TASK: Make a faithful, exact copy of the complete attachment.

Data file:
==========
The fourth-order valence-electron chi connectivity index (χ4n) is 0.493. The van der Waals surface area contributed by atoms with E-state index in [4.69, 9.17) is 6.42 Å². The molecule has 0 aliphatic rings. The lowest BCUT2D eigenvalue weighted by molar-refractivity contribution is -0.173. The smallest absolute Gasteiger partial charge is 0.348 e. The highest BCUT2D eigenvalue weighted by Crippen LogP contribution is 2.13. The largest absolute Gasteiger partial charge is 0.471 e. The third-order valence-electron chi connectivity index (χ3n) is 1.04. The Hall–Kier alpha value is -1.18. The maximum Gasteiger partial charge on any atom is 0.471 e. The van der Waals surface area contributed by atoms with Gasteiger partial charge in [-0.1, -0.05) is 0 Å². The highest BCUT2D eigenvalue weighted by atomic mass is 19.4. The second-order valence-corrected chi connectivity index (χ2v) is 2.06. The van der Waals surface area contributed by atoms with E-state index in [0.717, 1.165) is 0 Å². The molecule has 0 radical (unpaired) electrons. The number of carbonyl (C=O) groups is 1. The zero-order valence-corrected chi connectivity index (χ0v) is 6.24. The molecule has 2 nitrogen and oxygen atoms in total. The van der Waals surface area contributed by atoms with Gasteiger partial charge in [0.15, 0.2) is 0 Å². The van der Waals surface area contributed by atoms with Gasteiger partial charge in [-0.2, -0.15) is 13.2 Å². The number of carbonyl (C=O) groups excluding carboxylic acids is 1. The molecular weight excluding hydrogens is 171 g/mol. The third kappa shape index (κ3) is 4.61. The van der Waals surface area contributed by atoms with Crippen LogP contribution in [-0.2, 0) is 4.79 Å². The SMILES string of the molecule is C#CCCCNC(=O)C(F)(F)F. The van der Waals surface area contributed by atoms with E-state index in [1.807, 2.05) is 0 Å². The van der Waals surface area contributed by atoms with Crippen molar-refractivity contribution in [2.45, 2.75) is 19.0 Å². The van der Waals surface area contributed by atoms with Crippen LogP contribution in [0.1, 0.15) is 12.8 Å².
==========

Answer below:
The fourth-order valence-electron chi connectivity index (χ4n) is 0.493. The van der Waals surface area contributed by atoms with E-state index in [4.69, 9.17) is 6.42 Å². The molecule has 0 aliphatic rings. The lowest BCUT2D eigenvalue weighted by molar-refractivity contribution is -0.173. The smallest absolute Gasteiger partial charge is 0.348 e. The highest BCUT2D eigenvalue weighted by Crippen LogP contribution is 2.13. The largest absolute Gasteiger partial charge is 0.471 e. The third-order valence-electron chi connectivity index (χ3n) is 1.04. The Hall–Kier alpha value is -1.18. The maximum Gasteiger partial charge on any atom is 0.471 e. The van der Waals surface area contributed by atoms with Gasteiger partial charge in [-0.1, -0.05) is 0 Å². The highest BCUT2D eigenvalue weighted by atomic mass is 19.4. The second-order valence-corrected chi connectivity index (χ2v) is 2.06. The van der Waals surface area contributed by atoms with E-state index in [0.717, 1.165) is 0 Å². The molecule has 0 radical (unpaired) electrons. The number of carbonyl (C=O) groups is 1. The zero-order valence-corrected chi connectivity index (χ0v) is 6.24. The molecule has 2 nitrogen and oxygen atoms in total. The van der Waals surface area contributed by atoms with Gasteiger partial charge in [0.15, 0.2) is 0 Å². The van der Waals surface area contributed by atoms with Gasteiger partial charge in [-0.2, -0.15) is 13.2 Å². The number of carbonyl (C=O) groups excluding carboxylic acids is 1. The molecular weight excluding hydrogens is 171 g/mol. The third kappa shape index (κ3) is 4.61. The van der Waals surface area contributed by atoms with Crippen LogP contribution in [-0.2, 0) is 4.79 Å². The SMILES string of the molecule is C#CCCCNC(=O)C(F)(F)F. The van der Waals surface area contributed by atoms with E-state index in [1.807, 2.05) is 0 Å². The van der Waals surface area contributed by atoms with Crippen molar-refractivity contribution in [2.45, 2.75) is 19.0 Å². The van der Waals surface area contributed by atoms with Crippen LogP contribution in [0.1, 0.15) is 12.8 Å².